Posted: Fri 23rd Feb 2024

UK Gov Transport Secretary holds talks on £1bn North Wales Rail upgrade for people living in or visiting the Wrexham area
This article is old - Published: Friday, Feb 23rd, 2024

UK Government Transport Secretary Mark Harper is holding talks today on plans for upgrading the rail network in North Wales.

The roundtable will take place in Llandudno with local MPs, councillors and business leaders to discuss the future of the North Wales Main Line.

The focus of the discussion is the UK Government’s plan to invest £1 billion in upgrading and electrifying the crucial rail link as part of a broader strategy to enhance UK connectivity and stimulate economic growth.

Prime Minister Rishi Sunak confirmed the termination of the remaining phases of the High-Speed Rail 2 (HS2), stopping the link between Birmingham and Manchester during a keynote speech at the Conservative Party conference last October.

Despite HS2 not touching Welsh soil, it has been argued that the improvements in the northwest of England would benefit travellers and commuters in North Wales.

Mr Sunak announced that funding for the second leg of HS2 would instead be diverted into hundreds of other projects – including a potential £1 billion for the electrification of the North Wales Mainline between Chester and Holyhead.

The North Wales Main Line, a 126-mile stretch connecting Crewe, Warrington, Wrexham, and Holyhead. The latter serves as a key ferry point to Dublin.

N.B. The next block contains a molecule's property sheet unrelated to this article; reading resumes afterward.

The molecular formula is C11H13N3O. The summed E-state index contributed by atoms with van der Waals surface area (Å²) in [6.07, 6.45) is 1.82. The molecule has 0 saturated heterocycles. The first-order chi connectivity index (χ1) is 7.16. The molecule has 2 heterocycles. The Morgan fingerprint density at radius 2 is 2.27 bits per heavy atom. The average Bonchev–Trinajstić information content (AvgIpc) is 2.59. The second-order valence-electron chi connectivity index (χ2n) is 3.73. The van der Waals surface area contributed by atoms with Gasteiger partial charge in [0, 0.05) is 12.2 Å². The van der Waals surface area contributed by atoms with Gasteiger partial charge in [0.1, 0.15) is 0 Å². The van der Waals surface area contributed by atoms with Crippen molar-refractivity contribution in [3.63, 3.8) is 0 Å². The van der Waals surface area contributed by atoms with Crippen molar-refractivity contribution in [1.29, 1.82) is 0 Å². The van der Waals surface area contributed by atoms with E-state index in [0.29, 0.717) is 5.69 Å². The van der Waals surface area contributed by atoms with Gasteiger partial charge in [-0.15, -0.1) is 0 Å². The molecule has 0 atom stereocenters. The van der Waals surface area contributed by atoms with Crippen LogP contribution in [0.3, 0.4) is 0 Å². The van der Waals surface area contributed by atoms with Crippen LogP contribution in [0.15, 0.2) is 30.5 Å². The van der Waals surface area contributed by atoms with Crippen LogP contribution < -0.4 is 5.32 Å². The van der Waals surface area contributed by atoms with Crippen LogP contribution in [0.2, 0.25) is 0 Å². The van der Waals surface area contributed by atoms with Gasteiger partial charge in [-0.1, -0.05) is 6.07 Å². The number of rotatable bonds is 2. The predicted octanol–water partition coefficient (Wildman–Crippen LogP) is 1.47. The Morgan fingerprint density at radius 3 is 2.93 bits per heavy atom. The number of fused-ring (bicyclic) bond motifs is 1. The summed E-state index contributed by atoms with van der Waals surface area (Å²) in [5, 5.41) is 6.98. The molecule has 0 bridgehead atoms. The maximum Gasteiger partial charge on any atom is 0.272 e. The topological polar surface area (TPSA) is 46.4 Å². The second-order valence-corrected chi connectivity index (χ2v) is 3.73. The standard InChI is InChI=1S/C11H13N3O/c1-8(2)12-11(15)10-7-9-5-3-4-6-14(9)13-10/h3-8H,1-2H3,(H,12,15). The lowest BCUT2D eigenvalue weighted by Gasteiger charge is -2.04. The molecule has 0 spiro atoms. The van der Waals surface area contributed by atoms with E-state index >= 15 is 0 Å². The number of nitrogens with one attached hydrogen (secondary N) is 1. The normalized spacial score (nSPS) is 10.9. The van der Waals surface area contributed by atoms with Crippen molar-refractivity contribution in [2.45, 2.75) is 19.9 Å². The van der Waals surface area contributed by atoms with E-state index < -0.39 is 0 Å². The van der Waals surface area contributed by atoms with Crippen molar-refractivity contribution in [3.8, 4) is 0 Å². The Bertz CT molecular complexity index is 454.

Transport Secretary Mark Harper highlighted the vital role of the North Wales Main Line in the UK’s transport network.

He said: “The North Wales Main Line is a vital transport link, and our billion-pound plan will deliver faster and more reliable rail services for passengers in North Wales and the North West of England.

“Our plan is made possible by our decision to reallocate every penny of the £36bn saved from HS2 into hundreds of transport projects across the UK. This major upgrade will improve rail journeys, improve connections to jobs and help grow the economy.

“I look forward to meeting local leaders and businesses today to discuss the benefits this project will bring.”

However the potential £1 billion upgrade has been met with skepticism.

Economy Minister Vaughan Gething highlighted the lack of detailed planning and questioned whether the £1 billion would be sufficient.

Prof Stewart Cole, from the University of South Wales and a Welsh government adviser on transport, echoed these sentiments.

He pointed out that the £1bn figure might be outdated, suggesting that with construction costs increasing annually, the real cost might be closer to £1.5 billion or more.

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